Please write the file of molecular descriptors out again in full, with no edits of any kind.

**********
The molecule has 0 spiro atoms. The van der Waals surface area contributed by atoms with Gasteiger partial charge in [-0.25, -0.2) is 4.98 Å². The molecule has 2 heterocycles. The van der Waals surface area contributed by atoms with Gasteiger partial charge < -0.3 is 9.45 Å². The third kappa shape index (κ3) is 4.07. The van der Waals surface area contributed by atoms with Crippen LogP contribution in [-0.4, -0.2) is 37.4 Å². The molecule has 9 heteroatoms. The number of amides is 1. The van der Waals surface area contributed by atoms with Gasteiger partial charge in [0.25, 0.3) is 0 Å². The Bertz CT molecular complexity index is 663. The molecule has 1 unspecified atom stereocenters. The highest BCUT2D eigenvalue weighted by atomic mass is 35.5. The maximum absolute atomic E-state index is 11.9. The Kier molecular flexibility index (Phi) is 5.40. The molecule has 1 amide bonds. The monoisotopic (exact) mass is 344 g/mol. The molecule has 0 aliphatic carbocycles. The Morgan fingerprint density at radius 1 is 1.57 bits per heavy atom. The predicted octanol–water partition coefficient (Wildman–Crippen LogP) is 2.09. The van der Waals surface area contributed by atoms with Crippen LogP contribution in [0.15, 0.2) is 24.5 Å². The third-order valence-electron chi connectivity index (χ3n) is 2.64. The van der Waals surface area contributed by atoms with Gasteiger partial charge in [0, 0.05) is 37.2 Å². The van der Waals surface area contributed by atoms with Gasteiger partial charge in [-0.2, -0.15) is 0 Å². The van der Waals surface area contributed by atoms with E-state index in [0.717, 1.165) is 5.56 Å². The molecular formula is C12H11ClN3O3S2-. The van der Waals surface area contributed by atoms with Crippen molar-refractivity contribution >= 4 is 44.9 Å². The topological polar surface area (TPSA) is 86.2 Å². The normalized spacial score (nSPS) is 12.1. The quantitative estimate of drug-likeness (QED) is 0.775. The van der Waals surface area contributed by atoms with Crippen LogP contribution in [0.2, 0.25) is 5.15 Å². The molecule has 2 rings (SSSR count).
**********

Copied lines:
The molecule has 0 spiro atoms. The van der Waals surface area contributed by atoms with Gasteiger partial charge in [-0.25, -0.2) is 4.98 Å². The molecule has 2 heterocycles. The van der Waals surface area contributed by atoms with Gasteiger partial charge < -0.3 is 9.45 Å². The third kappa shape index (κ3) is 4.07. The van der Waals surface area contributed by atoms with Crippen LogP contribution in [-0.4, -0.2) is 37.4 Å². The molecule has 9 heteroatoms. The number of amides is 1. The van der Waals surface area contributed by atoms with Gasteiger partial charge in [0.25, 0.3) is 0 Å². The Bertz CT molecular complexity index is 663. The molecule has 1 unspecified atom stereocenters. The highest BCUT2D eigenvalue weighted by atomic mass is 35.5. The maximum absolute atomic E-state index is 11.9. The Kier molecular flexibility index (Phi) is 5.40. The molecule has 1 amide bonds. The monoisotopic (exact) mass is 344 g/mol. The molecule has 0 aliphatic carbocycles. The Morgan fingerprint density at radius 1 is 1.57 bits per heavy atom. The predicted octanol–water partition coefficient (Wildman–Crippen LogP) is 2.09. The van der Waals surface area contributed by atoms with Crippen LogP contribution in [0.15, 0.2) is 24.5 Å². The third-order valence-electron chi connectivity index (χ3n) is 2.64. The van der Waals surface area contributed by atoms with Gasteiger partial charge in [0, 0.05) is 37.2 Å². The van der Waals surface area contributed by atoms with Gasteiger partial charge in [-0.2, -0.15) is 0 Å². The van der Waals surface area contributed by atoms with E-state index in [0.717, 1.165) is 5.56 Å². The molecular formula is C12H11ClN3O3S2-. The van der Waals surface area contributed by atoms with Crippen molar-refractivity contribution >= 4 is 44.9 Å². The topological polar surface area (TPSA) is 86.2 Å². The normalized spacial score (nSPS) is 12.1. The quantitative estimate of drug-likeness (QED) is 0.775. The van der Waals surface area contributed by atoms with Crippen LogP contribution in [0.2, 0.25) is 5.15 Å². The molecule has 2 rings (SSSR count).